Probing the Page Turner’s Plight in the Digital Age

Sunday, February 26, 2017 - 09:44 AM

Victoria Bond's 'The Page Turner.' Victoria Bond's 'The Page Turner.' (YouTube)

In performance, the page turner is the pianist's shadow. As the pianist strides onstage, the page turner, cloaked in muted hues, trails behind. She is not to bow, but rather to sit immediately on the spare chair beside the piano bench and hunch. She is to be small and silent. Her movements she must circumscribe to a covert swoop above the pianist’s left hand so that, upon the pianist's nod, she can seize the played page by the topmost corner and pull it to safety. (To seize elsewhere all but ensures the page turner’s elbow making rapid communion with the player’s nose.) At the performance's close, she is the first to retreat. The applause is not hers.

She is also rarely missed. Many a show has gone on without a page turner, in which case the ambitious pianist does the work herself, her reckless right hand leaping across the chasm from keys to page and back. In this piece by composer and conductor Victoria Bond, the page turner — who finally usurps the performance — gives pianists ample reason to carry on alone:

Entropy once more envelops the page turner in this routine by Victor Borge, a 20th-century Danish-American pianist, comedian and conductor sometimes called “The Great Dane” (he was the inspiration for contemporary clowns Igudesman and Joo). Here he explores the possibilities of a page turner gone awry:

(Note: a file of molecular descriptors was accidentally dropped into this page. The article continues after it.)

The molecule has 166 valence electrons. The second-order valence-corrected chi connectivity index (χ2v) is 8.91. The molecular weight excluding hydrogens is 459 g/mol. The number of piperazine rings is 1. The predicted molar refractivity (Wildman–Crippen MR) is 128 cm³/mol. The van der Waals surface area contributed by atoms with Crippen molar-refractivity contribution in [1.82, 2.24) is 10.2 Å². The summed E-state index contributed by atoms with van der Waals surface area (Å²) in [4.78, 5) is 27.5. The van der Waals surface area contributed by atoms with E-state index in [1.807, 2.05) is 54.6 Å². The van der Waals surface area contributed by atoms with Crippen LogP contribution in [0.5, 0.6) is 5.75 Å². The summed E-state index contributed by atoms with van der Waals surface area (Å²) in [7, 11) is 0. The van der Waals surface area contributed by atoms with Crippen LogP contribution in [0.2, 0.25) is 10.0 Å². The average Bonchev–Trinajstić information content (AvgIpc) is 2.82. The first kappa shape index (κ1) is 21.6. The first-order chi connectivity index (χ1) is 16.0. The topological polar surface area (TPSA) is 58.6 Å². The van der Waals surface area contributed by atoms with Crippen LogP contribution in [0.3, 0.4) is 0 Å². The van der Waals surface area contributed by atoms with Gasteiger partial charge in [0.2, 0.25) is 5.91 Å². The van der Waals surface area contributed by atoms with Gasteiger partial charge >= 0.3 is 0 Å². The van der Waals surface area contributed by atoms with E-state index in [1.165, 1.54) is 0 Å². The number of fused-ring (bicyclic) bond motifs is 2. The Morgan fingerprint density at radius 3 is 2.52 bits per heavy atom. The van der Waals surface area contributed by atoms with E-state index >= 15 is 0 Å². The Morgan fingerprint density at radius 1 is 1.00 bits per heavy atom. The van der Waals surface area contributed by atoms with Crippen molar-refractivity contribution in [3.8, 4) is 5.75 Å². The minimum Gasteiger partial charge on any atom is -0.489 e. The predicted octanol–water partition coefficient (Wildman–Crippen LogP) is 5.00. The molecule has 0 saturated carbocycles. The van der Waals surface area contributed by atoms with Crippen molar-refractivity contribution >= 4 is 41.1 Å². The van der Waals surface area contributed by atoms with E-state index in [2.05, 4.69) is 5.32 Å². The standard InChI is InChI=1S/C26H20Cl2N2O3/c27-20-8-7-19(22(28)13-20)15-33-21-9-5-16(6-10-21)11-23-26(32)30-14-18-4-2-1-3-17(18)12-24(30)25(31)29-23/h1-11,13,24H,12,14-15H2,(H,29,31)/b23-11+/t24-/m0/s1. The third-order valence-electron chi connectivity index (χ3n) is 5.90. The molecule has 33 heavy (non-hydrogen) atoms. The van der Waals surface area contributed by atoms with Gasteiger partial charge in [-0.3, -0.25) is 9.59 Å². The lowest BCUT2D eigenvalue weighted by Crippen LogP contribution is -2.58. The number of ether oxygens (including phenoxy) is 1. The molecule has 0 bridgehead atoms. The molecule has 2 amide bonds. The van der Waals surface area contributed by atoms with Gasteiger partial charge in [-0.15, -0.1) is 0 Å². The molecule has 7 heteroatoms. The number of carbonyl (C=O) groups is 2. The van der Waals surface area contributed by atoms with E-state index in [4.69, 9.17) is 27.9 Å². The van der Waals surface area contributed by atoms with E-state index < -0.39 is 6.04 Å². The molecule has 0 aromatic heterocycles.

Yet the page turner's presence is more often a boon than cause for concern. Here, she averts disaster during a Brahms sonata performed by the violinist Christian Tetzlaff and pianist Lars Vogt:

In George Crumb's Makrokosmos IV, the page turner actually has a part. Beginning in the section “Cosmic Canons," the page turner, dormant before now, is asked to strike the piano’s lower strings with a ruler. (Much more is in motion in Makrokosmos, its helical score in particular.) Watch a performance here (the page turner makes her entrance after about 20 minutes): 

This next example, a sonata, features a page turner who is as much performer as pianist’s attaché:

The page turner’s quiet labors are at the fore of a 2006 French thriller, Page Turner, the poster for which is a not unheard of if unsubtle depiction of the pianist-page turner relationship. Page Turner is also the name of a three-episode Korean drama, also about the travails of competitive pianists. Watch the trailer for each here and here.

Yet, in exchange for their services, page turners may soon find themselves endangered. Tablets, now a commonplace tool for musicians, store all one’s music, and, perhaps most conveniently, pair with pedals that effectively allow musicians to turn pages with their own feet. Sadly, this may provoke a scarcity of page turners, fixture though they seem by the piano bench's side. There will always be music to keep the pianist company, but to the audience she will look a little less lonely.

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Comments [1]

Elizabeth from Durant, Oklahoma

I used to turn pages for performances with New York Opera Forum. I always enjoyed it.

I thought it would be fun to turn pages for a performance of 4 Minutes 33 Seconds, but was afraid I'd laugh.

Feb. 28 2017 04:46 AM

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